U.S. Social Security has its problems but it does an excellent job of protecting data security. Look to India for an example of how things can go very wrong. Somehow, the names, addresses, bank account information, and Aadhaar number (the equivalent of a U.S. Social Security number) of 1.4 million Indians were posted on a Indian government website.

 

So, at least SSA is doing something right.

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I had the pleasure of attending the North Florida MS Society’s On Move Luncheon last week.  I have long had a close relationship with the North Florida MS Society due to my personal connection with MS (several family members and many friends are currently living with MS).  I am always happy to support their efforts in the community.  The MS Society is the largest funder of private research in drugs that slow the progression of the disease and ease the symptoms.

 

The good news is that the FDA approved the first drug–Ocrevus–to treat to treat primary progressive MS (PPMS).  There are already several treatments for the common form, relapsing-remitting MS (RRMS), which affects about 85% of MS patients. But the FDA gave Ocrevus a “breakthrough therapy designation” last year because it also treats PPMS, an especially debilitating form of MS where the disease steadily worsens rather than having periods of relapse or remission. The CDC estimates about 15% of patients with MS have PPMS.

Social Security Fraud

May 17, 2017

The Social Security Subcommittee of the House Ways and Means Committee held a hearing recently on antifraud efforts at Social Security. The hearing was more notable for what didn’t happen than what happened. There was no new announcement of some fraud ring preying upon Social Security. I’m not sure how much longer Republicans will try to milk the Conn case but they don’t have a new case to talk about.

 
The agency witness talked about anti-fraud computer systems that Social Security has installed. Apparently, a fair amount of money and time has gone into this. However, the agency witness didn’t have anything to say in his written remarks about fraud that had been uncovered using these systems. Maybe it’s too early to expect results from these systems, maybe Social Security hasn’t tried hard enough to make the systems work or perhaps organized fraud at Social Security is actually quite uncommon. I suspect that the  Republican leadership of the Subcommittee would like for Social Security to uncover lots of organized fraud since that would be in keeping with their political and social beliefs, however, I believe that they are going to be disappointed. If there is anything organized, it’s probably quite small and more likely involves Social Security employees than members of the public.

With little fanfare, the Social Security Administration has raised the Social Security wage cap from $118,500 to $127,200. That’s a tax bump of 7.3% for high earners. As a result, the maximum amount of Social Security tax you can pay for the year will increase from $7,347 to $7,886.40. This is the largest one-year increase in the Social Security taxable earnings cap since 1983.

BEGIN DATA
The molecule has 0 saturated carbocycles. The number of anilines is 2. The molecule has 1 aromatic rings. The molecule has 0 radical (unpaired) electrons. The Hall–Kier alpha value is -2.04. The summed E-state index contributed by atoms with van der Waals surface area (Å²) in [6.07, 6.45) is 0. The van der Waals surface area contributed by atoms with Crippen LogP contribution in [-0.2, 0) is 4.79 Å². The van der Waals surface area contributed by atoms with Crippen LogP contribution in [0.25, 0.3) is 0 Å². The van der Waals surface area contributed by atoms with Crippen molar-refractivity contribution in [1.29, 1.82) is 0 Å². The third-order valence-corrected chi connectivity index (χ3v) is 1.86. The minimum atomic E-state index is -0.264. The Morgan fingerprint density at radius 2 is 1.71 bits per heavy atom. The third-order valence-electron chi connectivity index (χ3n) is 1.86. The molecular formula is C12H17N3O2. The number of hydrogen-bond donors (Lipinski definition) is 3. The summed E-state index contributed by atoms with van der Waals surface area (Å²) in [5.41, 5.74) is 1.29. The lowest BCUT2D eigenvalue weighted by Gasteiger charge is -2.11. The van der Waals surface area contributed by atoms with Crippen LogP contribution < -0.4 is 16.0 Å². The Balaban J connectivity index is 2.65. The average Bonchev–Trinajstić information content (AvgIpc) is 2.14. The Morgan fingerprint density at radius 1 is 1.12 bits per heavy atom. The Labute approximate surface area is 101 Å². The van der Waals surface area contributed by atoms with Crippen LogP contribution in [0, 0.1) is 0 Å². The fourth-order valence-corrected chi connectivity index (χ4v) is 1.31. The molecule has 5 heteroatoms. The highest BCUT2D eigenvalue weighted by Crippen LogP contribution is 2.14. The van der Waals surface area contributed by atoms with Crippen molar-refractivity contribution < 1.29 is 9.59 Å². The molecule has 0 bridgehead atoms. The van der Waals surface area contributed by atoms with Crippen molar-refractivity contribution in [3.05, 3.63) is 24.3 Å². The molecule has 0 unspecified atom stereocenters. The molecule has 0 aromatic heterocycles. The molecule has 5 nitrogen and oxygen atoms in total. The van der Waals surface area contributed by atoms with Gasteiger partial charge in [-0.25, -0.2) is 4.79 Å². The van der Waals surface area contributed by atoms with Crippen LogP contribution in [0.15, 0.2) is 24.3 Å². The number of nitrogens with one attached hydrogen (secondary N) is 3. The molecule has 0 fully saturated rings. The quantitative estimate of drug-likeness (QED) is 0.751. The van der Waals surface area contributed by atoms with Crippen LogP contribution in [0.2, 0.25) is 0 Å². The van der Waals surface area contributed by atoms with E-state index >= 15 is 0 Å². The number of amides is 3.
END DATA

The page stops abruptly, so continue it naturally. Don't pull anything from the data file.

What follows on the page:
But, 6.2% is only half the story.  That 6.2% tax withheld for Social Security from your wages isn’t the only tax money that goes to the Social Security Administration. Your employer also has to pay 6.2% of your salary out of its own pocket for Social Security. If you’re self-employed, you have to pay both sides yourself, resulting in a 12.4% Social Security tax — and an even more significant tax bump in 2017. The IRS does sweeten the self-employed taxpayer’s deal somewhat by allowing them to deduct half of their self-employment taxes from their taxable income.

Contrary to common belief, the Social Security taxes from your paycheck aren’t set aside for your own benefit. The taxes that the Social Security Administration collects today pay for the benefits of current retirees. Any money that’s left over goes into the Social Security trust funds for future use.

In January 2017, retirees received a 0.3% cost-of-living increase to their Social Security benefits. That works out to around $5 extra per month for the average recipient. The maximum Social Security benefit has also gone up slightly for workers who retire at full retirement age, from $2,639 to $2,687. These increases are part of the reason for the taxable-income bump.

From a recent article in the Washington Post:

 

He hadn’t had a full-time job in a year. He was skipping meals to save money. He wore jeans torn open in the front and back. His body didn’t work like it once had. He limped in the days, and in the nights, his hands would swell and go numb, a reminder of years spent hammering nails. His right shoulder felt like it was starting to go, too.

 

An hour passed, and his cellphone rang. He picked it up, said hello and hung up — another debt collector. He rubbed his right knee. Maybe it would get better. Maybe he would still find a job.
His mother had written a number the night before and told him to call it, and he had told her he’d think about it. She wanted him to apply for disability, like she had, like his girlfriend had, and like his stepfather, whom he now saw shuffling out of the pain clinic, hunched over his walker, reaching for a hand-rolled cigarette.

 

For the full article go to:

http://www.washingtonpost.com/sf/local/2017/03/30/disabled-or-just-desperate/?utm_term=.bca6b1651814

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